Four games in and Professor Layton is now one the most familiar faces on the videogame landscape. He has solved some of gaming's greatest conundrums, never breaking a sweat or losing his mild-mannered charm while doing so - and, as such, is a warm favourite in the Nintendo family.
The format of the series is similarly well established: take 150-odd brain-teasers and slot them into a whimsical detective story. Make that story itself a grand puzzle, the kind of mystery tackled in so many Sherlock Holmes novels, and ask players to solve it by completing the smaller, more discrete puzzles.
While the template of the Layton games is familiar, it is no
less compelling today than when it debuted with 2008's Professor Layton And The Curious Village. That's because the mindbenders themselves are completely fresh each time. And, of course, each story is handled like a new entry to a long-running detective series.
Professor Layton And The Spectre's Call reveals the origin story of the relationship between Luke and the professor, as they are brought together to solve a mystery threatening Luke's town. We see the Professor find his true calling and settle fully into the role of Holmes-esque private detective.
The Spectre's Call shares a fair bit in common with the first game in the series, in that it's set within a town in the countryside; Misthallery, picturesque and filled with the kind of loveable oddballs for which the series has become known.
At the start of the game Layton receives a letter from an old schoolfriend (Luke's father), now the mayor of the town, explaining that Misthallery is in the clutches of a great mystery, one that's threatening the lives and livelihoods of its residents.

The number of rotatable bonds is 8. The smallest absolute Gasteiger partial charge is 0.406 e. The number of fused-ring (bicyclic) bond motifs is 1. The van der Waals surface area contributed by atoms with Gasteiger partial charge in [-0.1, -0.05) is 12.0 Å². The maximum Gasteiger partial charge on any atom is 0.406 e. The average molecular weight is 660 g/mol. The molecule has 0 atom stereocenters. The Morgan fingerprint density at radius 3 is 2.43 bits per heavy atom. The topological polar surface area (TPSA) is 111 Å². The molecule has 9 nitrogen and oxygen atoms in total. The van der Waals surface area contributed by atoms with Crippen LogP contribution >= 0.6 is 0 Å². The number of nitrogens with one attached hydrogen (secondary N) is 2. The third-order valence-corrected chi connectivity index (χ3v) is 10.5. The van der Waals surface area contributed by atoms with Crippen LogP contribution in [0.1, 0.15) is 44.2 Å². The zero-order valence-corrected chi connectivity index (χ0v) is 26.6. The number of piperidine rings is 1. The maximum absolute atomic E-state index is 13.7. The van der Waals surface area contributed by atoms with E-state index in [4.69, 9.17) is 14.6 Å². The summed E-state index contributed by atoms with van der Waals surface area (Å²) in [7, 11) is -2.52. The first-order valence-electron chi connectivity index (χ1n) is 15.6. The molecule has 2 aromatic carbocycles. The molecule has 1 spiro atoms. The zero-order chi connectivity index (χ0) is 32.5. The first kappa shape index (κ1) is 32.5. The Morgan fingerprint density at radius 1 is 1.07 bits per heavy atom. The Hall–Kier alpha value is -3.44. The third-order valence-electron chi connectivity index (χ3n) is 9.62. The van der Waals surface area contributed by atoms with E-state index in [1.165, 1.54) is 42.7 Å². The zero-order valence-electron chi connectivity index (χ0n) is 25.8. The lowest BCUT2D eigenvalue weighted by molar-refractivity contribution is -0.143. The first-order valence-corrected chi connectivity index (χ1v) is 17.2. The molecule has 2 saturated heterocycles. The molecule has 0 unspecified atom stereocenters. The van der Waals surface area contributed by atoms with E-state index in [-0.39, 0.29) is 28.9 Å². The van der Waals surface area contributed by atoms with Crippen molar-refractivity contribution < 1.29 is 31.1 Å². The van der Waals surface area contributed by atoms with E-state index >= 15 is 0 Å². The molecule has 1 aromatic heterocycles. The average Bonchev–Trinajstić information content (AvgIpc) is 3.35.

As ever, there is an air of the supernatural surrounding the whole thing. Upon their arrival, Layton and his new assistant, the tomboyish puzzle-fan Emmy, hear of how the town has long been under the protection of a mythical spectre,
A guardian who, legend has it, aids the people of Misthallery in their moments of need. But the spectre, according to the town's residents, has gone rogue, and is now threatening those it once protected, showing up every few nights in a shroud of fog to destroy houses, seemingly at random.
Of course, Layton never lets a pressing case get in the way of some impromptu puzzling, and the light-hearted use of these gentler mysteries prevents the game from becoming too heavy or intense. The whimsical music, all French accordions and beaten-up pianos, contributes to this sense of genteel Sunday afternoon detective work, more Hercule Poirot than Philip Marlowe, and the game is all the better for it.
Where The Money's At
Puzzles take the form of brainteasers, riddles, block puzzles, mathematical conundrums and spatial challenges. Each is wrapped in a cute micro-narrative to ensure it never feels like you are doing your maths homework, and the range of puzzle types dizzies the mind.
For players who are struggling with a particularly tough puzzle, three basic hints and a special super hint can be purchased to push you in the right direction.
As with the most recent Professor Layton titles, the core game is supplemented by some additional collectibles and minigames to engage in when you're tired of the relentless puzzling. Certain areas in scenes hide rare and interesting items that are revealed after repeatedly tapping on an object. These don't have any bearing on the main adventure, but are worth finding to complete the collection.